A mouse infestation is devastating to both agricultural areas and homes. Mice can overrun places quickly and they are able to reproduce rapidly, so what seems to be a small population of mice at first can grow almost exponentially.
In granaries or farms, mice infestations can ruin crops and cost farmers their harvests. Mice infestations can last up to two years, with a population of just 100 mice being a major problem. Since mice can reproduce at such amazing rates, the numbers can soar. New farming techniques also contribute to increasing mouse infestations. Higher harvest rates and incomplete harvest cycles are taking a toll on methods traditionally used to control mice.
Mice will damage much more than they will eat. Their droppings, urine and saliva are all contaminates and build up in harvest and grain areas where they have infested. This waste can spread disease to animals and humans alike.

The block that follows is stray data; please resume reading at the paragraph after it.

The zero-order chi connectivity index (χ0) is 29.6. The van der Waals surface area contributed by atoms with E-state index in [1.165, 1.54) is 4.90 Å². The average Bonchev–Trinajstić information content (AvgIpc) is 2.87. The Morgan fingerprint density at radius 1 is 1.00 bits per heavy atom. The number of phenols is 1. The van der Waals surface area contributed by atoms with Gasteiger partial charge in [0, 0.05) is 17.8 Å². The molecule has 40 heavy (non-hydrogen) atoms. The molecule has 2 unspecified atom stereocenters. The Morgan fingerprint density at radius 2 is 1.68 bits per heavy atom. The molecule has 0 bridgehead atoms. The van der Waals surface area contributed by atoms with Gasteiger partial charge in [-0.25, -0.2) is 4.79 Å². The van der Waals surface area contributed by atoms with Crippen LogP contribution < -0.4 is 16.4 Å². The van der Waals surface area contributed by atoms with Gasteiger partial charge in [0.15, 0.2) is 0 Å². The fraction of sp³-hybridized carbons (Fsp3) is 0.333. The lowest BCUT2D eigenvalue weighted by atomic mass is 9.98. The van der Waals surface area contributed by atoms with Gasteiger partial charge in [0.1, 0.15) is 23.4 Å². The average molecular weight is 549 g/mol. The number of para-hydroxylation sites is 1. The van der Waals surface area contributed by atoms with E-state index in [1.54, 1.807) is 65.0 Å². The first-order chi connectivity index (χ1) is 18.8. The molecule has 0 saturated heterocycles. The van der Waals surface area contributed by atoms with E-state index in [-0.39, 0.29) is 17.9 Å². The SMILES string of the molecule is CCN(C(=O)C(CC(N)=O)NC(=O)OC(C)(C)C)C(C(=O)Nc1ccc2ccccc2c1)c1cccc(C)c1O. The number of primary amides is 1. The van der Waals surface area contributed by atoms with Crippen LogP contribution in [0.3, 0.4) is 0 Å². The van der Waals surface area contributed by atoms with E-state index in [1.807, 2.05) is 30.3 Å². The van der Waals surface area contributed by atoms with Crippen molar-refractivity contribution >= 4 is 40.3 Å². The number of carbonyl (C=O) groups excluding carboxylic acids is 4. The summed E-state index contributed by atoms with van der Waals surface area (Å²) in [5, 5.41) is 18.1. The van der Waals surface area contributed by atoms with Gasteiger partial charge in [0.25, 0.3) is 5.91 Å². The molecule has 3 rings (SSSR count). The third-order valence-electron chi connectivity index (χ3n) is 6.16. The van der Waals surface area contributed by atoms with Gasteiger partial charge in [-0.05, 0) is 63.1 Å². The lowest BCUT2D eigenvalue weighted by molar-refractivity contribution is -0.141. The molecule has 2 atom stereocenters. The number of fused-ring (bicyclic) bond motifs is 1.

Home infestations usually occur on a smaller scale. Mice leave chew marks on plastic, wood and other materials that they gnaw. They also leave droppings and tracks throughout the house and emit a musky odor. Mice will nest in walls and places where they will remain out of sight. They make their nests from shredded paper or cardboard, which is another clue to look for.
With a mouse infestation in your house, as with one at a farm, addressing the problem quickly is critical. Mice will produce 10 litters in a year, with the young mice being capable of reproducing within two months of birth. These litters can yield up to 9 young, so infestation is not out of the question, even with a small starting population.
Any mice problem can be addressed first with cleanliness and mouse proofing, but if you begin to see evidence of a large number of mice, consult a pest control expert.